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Water, Sweaty and Sodium

Water, Sweaty and Sodium
I’ve always had an inkling about the too little / too much salt intake factor.  To me, it’s always about balance and moderation.  Yes, most foods are so stuffed with salt that we’ve become a nation that could probably turn into a pillar of salt without any help from Lot and his tribe.  Or a salt lick for a gee-gee (that’s horse in adult language). So, whenever I am tempted to salt everything (which I pretty much do anyhow), ending up as a salt lick for an animal gives me pause for thought.

I’ve always had a fascination with salt; my current obsession is curing olives. From scratch – well, from pick. Yes, olives that I picked with my very own pale and interesting hands. Basic requirements: bags of salt, water and oceans of patience. Like, really. Up to 9 weeks of patience.  As this is a rather lengthy subject (as with the olive curing), I’m going to be dividing the water and sodium blogs up, so that I don’t lose you – zzzzzz – halfway through and so that you can absorb (ha) the information.

Most of us are familiar with the warning that we should restrict salt (sodium) in our diet. Too much salt intake, we are told, can be bad for us.

While that is true, it is also true that sodium, in proper concentrations, is a mineral that is essential for helping your body to maintain good health. Located primarily in the blood and in the fluids inside and outside of the cells, sodium is vital for normal nerve and muscle function, and is required to maintain normal fluid balance within and around the cells.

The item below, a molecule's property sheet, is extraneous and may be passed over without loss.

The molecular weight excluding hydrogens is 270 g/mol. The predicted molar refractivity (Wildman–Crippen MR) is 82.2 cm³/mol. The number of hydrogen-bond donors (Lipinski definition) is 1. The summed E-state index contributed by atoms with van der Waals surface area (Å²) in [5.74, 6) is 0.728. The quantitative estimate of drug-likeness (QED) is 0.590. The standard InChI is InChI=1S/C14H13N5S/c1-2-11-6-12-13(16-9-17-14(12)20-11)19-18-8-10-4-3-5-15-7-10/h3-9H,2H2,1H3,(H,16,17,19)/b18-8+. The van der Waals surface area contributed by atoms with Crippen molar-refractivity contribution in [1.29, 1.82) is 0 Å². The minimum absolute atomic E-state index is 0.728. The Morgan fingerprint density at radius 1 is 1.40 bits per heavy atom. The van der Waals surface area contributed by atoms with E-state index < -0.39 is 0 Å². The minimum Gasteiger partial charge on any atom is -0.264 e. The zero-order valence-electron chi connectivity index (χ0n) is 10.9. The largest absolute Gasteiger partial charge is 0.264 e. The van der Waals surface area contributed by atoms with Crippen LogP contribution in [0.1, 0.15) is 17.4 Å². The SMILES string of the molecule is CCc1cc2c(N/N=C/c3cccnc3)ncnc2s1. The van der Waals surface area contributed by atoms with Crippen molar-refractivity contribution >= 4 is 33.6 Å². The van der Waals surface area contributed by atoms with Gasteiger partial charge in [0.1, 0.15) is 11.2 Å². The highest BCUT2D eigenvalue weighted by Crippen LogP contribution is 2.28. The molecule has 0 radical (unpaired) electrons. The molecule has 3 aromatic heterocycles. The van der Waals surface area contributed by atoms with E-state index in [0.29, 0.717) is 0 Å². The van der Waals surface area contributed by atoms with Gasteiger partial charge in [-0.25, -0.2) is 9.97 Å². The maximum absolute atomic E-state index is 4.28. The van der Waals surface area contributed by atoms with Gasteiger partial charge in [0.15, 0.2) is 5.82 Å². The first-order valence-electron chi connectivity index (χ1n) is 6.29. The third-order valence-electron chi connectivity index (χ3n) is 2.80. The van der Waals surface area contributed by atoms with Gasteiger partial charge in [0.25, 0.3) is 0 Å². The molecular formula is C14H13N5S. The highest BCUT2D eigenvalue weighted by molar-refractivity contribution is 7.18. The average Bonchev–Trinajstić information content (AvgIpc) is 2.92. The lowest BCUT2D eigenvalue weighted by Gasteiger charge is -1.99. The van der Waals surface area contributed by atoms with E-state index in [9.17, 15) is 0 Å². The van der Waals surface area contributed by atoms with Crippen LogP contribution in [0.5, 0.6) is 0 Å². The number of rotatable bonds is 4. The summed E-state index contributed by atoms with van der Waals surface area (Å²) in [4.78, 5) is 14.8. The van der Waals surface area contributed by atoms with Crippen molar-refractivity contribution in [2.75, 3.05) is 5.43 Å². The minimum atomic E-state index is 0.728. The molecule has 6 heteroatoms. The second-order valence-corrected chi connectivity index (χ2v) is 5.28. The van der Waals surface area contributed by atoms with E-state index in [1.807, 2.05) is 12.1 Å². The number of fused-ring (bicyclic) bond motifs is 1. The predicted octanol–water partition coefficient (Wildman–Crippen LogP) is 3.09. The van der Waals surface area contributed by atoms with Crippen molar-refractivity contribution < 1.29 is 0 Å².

It’s when sodium levels become too high or too low that imbalances can result, setting the stage for disease.

Your body’s supply of sodium is derived from foods and drinks you consume, while sodium is excreted primarily through perspiration and during urination. Your kidneys maintain a consistent level of sodium in the body by regulating the amount of sodium that is eliminated in the urine. But when sodium intake and excretion are not in balance, the total amount of sodium in the body is affected. Changes in your body’s sodium levels directly affect your body’s blood volume (how much water your blood contains).

Later blogs will detail what too much and too little salt does to us; good and bad salts and the top 10 foods high in sodium.

For this week, and especially keeping in mind the heat we’re experiencing; I think it’s important to remember to keep hydrated, especially as you are more likely to sweat (men); perspire (general people) and ‘glow’ (women with Victorian age sensibilities). This means that you are not only losing water vital to all your body functions, but you are also sweating salt, which needs to be replenished.

This does not necessarily mean that you now have license to eat bags and bags of salt ‘n vinegar crisps as you will find that most foodstuffs are already salted (contain sodium). Just stay cool, drink your water, keep calm and carry on.



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